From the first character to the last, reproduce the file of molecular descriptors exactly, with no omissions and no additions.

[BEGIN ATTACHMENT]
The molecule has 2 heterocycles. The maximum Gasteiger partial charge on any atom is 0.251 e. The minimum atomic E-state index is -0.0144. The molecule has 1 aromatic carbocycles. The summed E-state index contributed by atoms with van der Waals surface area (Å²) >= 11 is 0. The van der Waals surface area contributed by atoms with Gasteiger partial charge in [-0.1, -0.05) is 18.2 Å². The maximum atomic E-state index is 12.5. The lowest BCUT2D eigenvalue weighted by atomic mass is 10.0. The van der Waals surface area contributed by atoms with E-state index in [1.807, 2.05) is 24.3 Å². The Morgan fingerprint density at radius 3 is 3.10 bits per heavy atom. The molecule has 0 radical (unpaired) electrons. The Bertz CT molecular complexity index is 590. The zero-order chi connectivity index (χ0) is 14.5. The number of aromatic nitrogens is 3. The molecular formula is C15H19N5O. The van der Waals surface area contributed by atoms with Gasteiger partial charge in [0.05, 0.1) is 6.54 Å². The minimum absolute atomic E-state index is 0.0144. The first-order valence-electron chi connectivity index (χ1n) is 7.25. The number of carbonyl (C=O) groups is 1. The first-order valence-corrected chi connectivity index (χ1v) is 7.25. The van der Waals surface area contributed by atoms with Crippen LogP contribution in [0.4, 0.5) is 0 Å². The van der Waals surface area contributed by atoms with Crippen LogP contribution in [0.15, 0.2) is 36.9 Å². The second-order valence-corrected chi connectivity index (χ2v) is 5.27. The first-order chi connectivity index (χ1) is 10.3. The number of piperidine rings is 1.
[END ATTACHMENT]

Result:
The molecule has 2 heterocycles. The maximum Gasteiger partial charge on any atom is 0.251 e. The minimum atomic E-state index is -0.0144. The molecule has 1 aromatic carbocycles. The summed E-state index contributed by atoms with van der Waals surface area (Å²) >= 11 is 0. The van der Waals surface area contributed by atoms with Gasteiger partial charge in [-0.1, -0.05) is 18.2 Å². The maximum atomic E-state index is 12.5. The lowest BCUT2D eigenvalue weighted by atomic mass is 10.0. The van der Waals surface area contributed by atoms with E-state index in [1.807, 2.05) is 24.3 Å². The Morgan fingerprint density at radius 3 is 3.10 bits per heavy atom. The molecule has 0 radical (unpaired) electrons. The Bertz CT molecular complexity index is 590. The zero-order chi connectivity index (χ0) is 14.5. The number of aromatic nitrogens is 3. The molecular formula is C15H19N5O. The van der Waals surface area contributed by atoms with Gasteiger partial charge in [0.05, 0.1) is 6.54 Å². The minimum absolute atomic E-state index is 0.0144. The first-order valence-electron chi connectivity index (χ1n) is 7.25. The number of carbonyl (C=O) groups is 1. The first-order valence-corrected chi connectivity index (χ1v) is 7.25. The van der Waals surface area contributed by atoms with Crippen LogP contribution in [0.4, 0.5) is 0 Å². The van der Waals surface area contributed by atoms with Crippen LogP contribution in [0.15, 0.2) is 36.9 Å². The second-order valence-corrected chi connectivity index (χ2v) is 5.27. The first-order chi connectivity index (χ1) is 10.3. The number of piperidine rings is 1.